Seventy-two years ago today, on August 9, 1944, the U.S. Forest Service released a public service poster that featured for the first time a character who would become iconic in American history and popular culture: Smokey the Bear. The debut poster showed a black bear, in jeans and a ranger’s hat, pouring a pail of water on a campfire above the caption, “Care will prevent 9 of 10 forest fires!” This wasn’t exactly the most riveting message, but it was timely: with most young men off at war in 1944, fire departments were very short-handed, and the Forest Service sought to shift its attention from fire suppression to fire prevention by getting the public to help. After the war the character of Smokey appeared on its most famous poster, which itself was a derivative of the old military recruiting posters of World War I. The 1947 ad first featured the immortal slogan: “Only You Can Prevent Forest Fires.” Since then, almost every child raised in America has known who Smokey the Bear is and why he exists, marking one of the most successful PSA campaigns in the nation’s history.
Smokey worked because he seemed so wholesome and innocent. The character obviously channeled Theodore Roosevelt and the teddy bear–one of America’s most iconic folk images–and the fire prevention message resonated in part because Roosevelt was closely associated with conservation and environmentalism in the early 20th century. Smokey also lent a participatory message to civic responsibility and democracy: everybody, even children too young to vote, can share the responsibility to preserve America’s forestland. Plus, anthropomorphic bears are hard to resist as lovable characters, and lend themselves well to being made into toys, postage stamps and costumes for park rangers to put on. There is, however, a dark side to the Smokey the Bear legend, and it’s one that rarely gets talked about.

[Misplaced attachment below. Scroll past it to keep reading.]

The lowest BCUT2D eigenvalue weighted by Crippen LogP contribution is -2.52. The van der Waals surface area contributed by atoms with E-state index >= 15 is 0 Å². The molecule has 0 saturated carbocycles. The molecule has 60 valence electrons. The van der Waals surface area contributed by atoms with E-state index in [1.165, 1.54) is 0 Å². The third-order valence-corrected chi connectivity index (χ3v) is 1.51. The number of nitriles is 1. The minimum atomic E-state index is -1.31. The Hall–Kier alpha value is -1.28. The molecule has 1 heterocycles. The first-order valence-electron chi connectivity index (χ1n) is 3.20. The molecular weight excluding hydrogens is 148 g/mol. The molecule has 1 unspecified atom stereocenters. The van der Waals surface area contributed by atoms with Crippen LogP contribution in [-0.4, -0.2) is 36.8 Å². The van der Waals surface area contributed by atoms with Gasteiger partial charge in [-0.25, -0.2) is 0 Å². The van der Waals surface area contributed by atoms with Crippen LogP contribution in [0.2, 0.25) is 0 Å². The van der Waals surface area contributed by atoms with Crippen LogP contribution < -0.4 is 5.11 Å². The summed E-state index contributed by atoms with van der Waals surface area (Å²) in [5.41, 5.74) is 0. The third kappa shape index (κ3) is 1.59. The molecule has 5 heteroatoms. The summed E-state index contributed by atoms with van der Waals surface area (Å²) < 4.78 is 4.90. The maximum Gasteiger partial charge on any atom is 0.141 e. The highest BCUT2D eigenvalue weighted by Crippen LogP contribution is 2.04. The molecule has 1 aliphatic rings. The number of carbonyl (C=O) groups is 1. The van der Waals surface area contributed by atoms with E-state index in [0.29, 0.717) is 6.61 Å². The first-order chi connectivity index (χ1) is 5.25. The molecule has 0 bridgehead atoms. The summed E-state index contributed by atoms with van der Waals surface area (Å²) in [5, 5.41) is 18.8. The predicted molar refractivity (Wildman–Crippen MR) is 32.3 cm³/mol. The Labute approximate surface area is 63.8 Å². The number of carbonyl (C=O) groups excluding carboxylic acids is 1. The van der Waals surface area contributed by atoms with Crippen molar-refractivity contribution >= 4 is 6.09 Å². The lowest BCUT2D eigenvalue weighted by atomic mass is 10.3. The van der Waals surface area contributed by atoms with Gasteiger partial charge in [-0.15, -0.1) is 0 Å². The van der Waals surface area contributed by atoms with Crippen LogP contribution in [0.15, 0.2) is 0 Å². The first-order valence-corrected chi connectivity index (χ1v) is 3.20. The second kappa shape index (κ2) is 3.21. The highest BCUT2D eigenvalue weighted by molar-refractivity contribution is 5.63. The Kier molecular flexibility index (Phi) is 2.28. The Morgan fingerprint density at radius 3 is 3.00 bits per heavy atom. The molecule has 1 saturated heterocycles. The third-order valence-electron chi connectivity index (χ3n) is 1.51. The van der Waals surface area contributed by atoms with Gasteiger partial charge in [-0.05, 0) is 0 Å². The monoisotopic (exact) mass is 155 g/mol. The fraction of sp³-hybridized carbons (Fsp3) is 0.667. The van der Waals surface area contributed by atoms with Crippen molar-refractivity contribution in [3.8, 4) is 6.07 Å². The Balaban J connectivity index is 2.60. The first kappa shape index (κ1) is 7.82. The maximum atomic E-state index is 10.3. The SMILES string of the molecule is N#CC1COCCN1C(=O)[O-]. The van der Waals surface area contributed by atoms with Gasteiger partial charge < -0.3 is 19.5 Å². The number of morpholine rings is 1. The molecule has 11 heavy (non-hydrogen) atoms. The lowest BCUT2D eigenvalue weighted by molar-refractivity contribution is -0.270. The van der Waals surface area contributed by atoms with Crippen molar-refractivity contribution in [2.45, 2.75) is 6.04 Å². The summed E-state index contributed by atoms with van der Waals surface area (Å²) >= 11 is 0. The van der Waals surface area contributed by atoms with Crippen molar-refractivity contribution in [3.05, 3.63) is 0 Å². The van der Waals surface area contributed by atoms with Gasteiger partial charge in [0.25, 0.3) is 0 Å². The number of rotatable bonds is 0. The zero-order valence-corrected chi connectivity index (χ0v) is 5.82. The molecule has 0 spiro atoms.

Smokey the Bear was a powerful icon in print media, and later on television. This public service announcement from 1970 shows the typical approach.
The Forest Service’s Smokey campaign was very successful, but environmentally speaking, it may not have been the best idea. Beginning in the early 20th century, the federal government–principally the Forest Service, but also other agencies like eventually the BLM and the Bureau of Indian Affairs–committed themselves to an operational model that mandated full suppression of fires in national forestlands, wherever they occurred. Sounds like a good idea, right? Well, ecologically, it’s not that simple. Many forest fires are started by humans, whether negligently, carelessly or deliberately, but some are also natural, such as from lightning strikes, and they are part of the ecological process of clearing out small brush and downed branches from the forest floor. Not all forest fires are bad. The government’s tendency to treat them that way, however, especially in the 1940s when Smokey debuted, meant that this brush built up in many forests. When they burned, the intensity of the fires was often much greater than it would have been under natural conditions. This paradigm did not really begin to change until the 1970s, when the relatively new science of ecology began to take hold at policy levels, recognizing that the balances of forest ecosystems are more complex than they seemed.